Back in my day, we didn’t answer the question, “What do turkeys eat?” by searching it up on Google. What we’d do was go for a walk in the woods—where there was no internet at all—and scout for turkeys by studying scratchings. Then we’d check the fields and pastures for cows sh*t. Manure, you see—what with all the kernels of corn and seeds that go undigested within in—makes for choice gobbler grub. You get that tip for free.

If you’re just looking for the short answer to “what do turkeys eat?” I’ll give that to you that right up front. Turkeys, being omnivores, eat just about anything, with favorites including bugs, tender greens, acorns, berries, corn, soybeans, sorghum, milo, sunflowers, chufa, and other seeds and grains.

That said, if you’re a hunter, it’s worth sticking around for the long answer below, in which I offer an old-school lesson on what wild turkeys will eat, gleaned from my experiences of having hunted them for the past 29 springs in nine different states, interviewing biologists, and managing wildlife habitat. Why is it worth it? Because knowing the answer to “what do turkey eat?” can absolutely help you tag more gobblers.

What Do Turkey Eat? Table of Contents

  • What Do Turkeys Eat? Four Favorite Foods
  • Turkeys Eat Bugs
  • Tender Greens Are Important Early
  • Turkeys Eat Hard and Soft Mast
  • Seeds and Grain
  • How Knowing What Turkey Eat Helps Your Hunting

What Do Turkeys Eat? Four Favorite Foods

Being adapted to live about anywhere (wild turkeys are found in every state except Alaska, as well as Mexico, Central America, and southern Canada), turkeys have a highly varied diet that changes according to the climate and the season. Generally speaking, though, wild turkeys have a handful of favorites foods that they’ll key in on no matter where they live. What’s more, turkey hunters who know about these favorites, whether it’s by typing “what do turkeys eat” into Google or not, will have a leg up when it comes to find birds to hunt. So here are four key foods that turkeys eat and that turkey hunters should be on the lookout for.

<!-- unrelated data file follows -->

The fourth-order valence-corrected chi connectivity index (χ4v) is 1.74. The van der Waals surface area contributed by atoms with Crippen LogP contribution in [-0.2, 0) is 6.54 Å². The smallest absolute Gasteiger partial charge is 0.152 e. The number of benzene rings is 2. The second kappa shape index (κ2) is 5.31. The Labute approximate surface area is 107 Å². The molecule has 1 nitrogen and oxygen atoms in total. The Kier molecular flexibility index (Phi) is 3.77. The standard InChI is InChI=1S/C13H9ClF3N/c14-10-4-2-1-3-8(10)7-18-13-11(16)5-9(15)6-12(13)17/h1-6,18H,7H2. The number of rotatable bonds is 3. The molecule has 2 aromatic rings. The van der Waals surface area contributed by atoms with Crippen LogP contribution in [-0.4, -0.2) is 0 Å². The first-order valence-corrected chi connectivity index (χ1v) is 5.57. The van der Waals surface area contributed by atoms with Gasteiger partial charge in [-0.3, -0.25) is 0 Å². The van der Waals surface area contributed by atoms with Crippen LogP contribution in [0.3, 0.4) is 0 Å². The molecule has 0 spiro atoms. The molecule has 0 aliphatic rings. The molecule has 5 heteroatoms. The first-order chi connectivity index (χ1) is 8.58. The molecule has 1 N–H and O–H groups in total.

1. Turkeys Eat Bugs

Turkeys will gobble up insects any time they’re available, but the birds particularly target them in the late spring in summer. Hens require the protein found in grasshoppers, beetles, grubs, and the like to produce eggs. Poults feed almost exclusively on insects after hatching and for the first several weeks of life. With that in mind, ideal brood habitat is fairly open—think hayfields, food plots, and very early successional habitat—but with good escape cover nearby.

But turkeys don’t just “bug” in the spring. You’re likely to see them chasing invertebrates anytime the weather allows. During the early spring hunting season, it’s always a good idea to scout for turkeys wherever there’s early greenery. Sunny creek bottoms and south-facing slopes warm up and green up earliest, and that’s where the earliest insect activity will be concentrated, too. And you can bet turkeys will be nearby.

Related: Best Turkey Guns for 2024

2. Tender Greens

photo for what do turkeys eat
A hen turkey leads her poults into a greenfield to look for insects to eat. Adobe Stock